The graduating class of the Engineering and Computer Science department showcased over 70 projects at the Annual Engineering & Computer Science Projects Exposition in Gaiser Hall on June 7.
The department has been hosting this presentation for over 10 years. Engineering professor and exposition supervisor Izad Khormaee said at the beginning of the year each student or group proposes a project, then they have to make it, make it again, and make it once more.
“When you actually get to do it you find all the problems,” Khormaee said. Students have all year to work out their projects’ kinks.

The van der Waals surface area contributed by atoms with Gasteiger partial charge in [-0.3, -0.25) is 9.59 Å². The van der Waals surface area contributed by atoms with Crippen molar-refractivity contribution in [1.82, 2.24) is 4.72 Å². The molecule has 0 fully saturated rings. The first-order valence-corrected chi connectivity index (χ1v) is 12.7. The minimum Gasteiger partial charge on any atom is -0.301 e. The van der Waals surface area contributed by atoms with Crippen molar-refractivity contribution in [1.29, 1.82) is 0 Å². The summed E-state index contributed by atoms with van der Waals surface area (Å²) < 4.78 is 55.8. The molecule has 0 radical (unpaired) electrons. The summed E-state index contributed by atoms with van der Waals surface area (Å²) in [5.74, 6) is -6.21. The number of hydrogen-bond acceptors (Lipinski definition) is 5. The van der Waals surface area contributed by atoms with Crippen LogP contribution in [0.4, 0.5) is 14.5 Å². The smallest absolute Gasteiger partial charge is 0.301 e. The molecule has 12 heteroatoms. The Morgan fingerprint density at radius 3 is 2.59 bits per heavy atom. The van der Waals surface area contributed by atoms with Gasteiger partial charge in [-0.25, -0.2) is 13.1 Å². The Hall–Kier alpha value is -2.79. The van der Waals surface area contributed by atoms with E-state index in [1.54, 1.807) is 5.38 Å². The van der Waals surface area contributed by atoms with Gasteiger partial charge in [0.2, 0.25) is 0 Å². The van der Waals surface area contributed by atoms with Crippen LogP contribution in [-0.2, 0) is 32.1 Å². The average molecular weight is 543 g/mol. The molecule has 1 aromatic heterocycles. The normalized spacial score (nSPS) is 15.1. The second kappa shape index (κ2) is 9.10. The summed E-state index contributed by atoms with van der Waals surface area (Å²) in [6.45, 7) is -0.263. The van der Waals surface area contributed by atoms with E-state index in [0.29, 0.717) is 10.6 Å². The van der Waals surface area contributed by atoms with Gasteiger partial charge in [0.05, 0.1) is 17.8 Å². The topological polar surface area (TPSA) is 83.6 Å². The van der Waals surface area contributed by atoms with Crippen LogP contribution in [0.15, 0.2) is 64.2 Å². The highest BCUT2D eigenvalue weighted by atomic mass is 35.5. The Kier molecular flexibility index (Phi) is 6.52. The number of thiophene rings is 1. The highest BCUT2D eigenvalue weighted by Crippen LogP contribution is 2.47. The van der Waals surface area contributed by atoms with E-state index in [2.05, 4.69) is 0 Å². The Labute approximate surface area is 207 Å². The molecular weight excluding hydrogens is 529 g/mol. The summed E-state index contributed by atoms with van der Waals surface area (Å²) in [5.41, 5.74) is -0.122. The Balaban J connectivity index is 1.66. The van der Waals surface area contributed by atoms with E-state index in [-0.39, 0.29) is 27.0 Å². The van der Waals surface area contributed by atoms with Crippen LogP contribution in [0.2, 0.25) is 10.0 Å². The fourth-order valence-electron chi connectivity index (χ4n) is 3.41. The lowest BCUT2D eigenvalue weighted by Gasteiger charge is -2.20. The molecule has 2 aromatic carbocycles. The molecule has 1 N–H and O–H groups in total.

A group of four students built an electric car called “The e³,” which stands for efficient, electric and earth-friendly. The car seats one person, reaches a maximum of 35 mph and can travel 50 miles on one battery charge. Inside, a touchscreen dashboard operates the lights and batteries, displaying battery usage, temperature and speed.
Hailing from West Africa, student Komivi Akengue built his own magnetic field. The field stems from an approximately two-inch-tall copper-wrapped cylinder. Akengue demonstrated its power when he brought an unattached fluorescent light into field range and it glowed successfully. The same system can be used to charge phones, oscillate fans or toast bread.
Khormaee said engineering is all about identifying issues in society and solving them.